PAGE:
One known issue with climate models is that they tend to suggest a larger response to a volcanic eruption than is observed. A recent paper by Lehner et al. shows that all large eruptions since 1951 coincided with El Niño events. El Niño events are a form of unforced variability that causes a period of warming. Hence, if a volcano occurs at the same time as an El Niño event, the influence of the volcano will appear smaller than if it occured when it was ENSO neutral or at the same time as an Le Niña event.
Consequently, what Lehner et al. (2016) consider is how climate models and observations compare if you correct the observations for ENSO events, or if you consider only models with co-incident El Niño events. This is shown in the figure below. The solid black line is the observed temperature, while the dashed black line is the observations corrected for ENSO events. The blue line is all the climate models considered, while the red line is only those that have co-incident El Niños. It’s clear that correcting the observations for ENSO events produces a better match (dashed black line and blue), as does considering only those climate models with co-incident El Niño events (solid black line and red line).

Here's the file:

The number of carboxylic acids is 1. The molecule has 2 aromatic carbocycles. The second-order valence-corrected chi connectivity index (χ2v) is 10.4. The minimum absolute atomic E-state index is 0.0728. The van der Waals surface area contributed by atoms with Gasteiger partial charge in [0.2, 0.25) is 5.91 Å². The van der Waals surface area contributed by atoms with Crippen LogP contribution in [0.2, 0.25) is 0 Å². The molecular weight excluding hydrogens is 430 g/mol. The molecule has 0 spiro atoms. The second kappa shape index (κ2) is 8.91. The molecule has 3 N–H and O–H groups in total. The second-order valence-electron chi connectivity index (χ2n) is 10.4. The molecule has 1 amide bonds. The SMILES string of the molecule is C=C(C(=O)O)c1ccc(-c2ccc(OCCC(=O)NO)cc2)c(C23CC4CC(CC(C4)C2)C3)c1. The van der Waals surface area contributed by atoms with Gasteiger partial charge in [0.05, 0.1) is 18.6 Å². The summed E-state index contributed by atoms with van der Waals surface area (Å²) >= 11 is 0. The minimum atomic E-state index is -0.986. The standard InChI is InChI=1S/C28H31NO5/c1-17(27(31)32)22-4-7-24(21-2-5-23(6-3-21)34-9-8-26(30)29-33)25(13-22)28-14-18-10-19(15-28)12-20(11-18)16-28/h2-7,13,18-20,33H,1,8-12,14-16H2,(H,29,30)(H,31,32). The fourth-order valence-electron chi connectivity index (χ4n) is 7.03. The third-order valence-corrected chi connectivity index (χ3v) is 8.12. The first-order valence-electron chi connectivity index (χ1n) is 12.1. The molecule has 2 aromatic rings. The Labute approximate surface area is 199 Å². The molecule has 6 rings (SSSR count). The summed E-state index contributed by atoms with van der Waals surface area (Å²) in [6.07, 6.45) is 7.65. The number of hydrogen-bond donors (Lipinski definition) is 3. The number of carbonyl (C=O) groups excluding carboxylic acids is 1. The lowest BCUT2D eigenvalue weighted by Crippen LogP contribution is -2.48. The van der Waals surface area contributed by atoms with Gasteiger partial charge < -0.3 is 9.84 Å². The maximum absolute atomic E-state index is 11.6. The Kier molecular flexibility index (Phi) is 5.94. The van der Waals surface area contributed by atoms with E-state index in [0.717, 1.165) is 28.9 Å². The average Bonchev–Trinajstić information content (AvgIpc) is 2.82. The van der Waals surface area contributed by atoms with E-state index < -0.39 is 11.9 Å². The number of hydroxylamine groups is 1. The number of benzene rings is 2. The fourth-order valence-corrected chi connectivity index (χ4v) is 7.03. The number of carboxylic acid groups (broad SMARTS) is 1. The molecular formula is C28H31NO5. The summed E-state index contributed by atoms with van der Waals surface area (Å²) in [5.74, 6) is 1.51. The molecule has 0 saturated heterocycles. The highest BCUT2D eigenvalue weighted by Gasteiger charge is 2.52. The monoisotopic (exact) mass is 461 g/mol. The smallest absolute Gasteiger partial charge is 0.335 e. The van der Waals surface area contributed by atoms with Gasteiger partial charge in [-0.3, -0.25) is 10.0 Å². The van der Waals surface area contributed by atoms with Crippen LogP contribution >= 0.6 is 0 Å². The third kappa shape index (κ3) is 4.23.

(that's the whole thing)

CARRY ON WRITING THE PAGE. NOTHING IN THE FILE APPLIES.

Of course, this is only one paper and – as it acknowledges – it doesn’t rule out that there may still indeed be model errors in the response to volcanic eruptions (forcings, aerosols, atmospheric circulation). It does, however, make a very good point in the conclusions
If a phenomenon under study is rare and the observational record short ….., potential superposition of forced and unforced variability needs to be taken carefully into account. These results are also important for paloclimate research, as potential superposition of eruptions and El Niño events during the last millennium adds another source of uncertainty to paleoclimate model-data comparisons.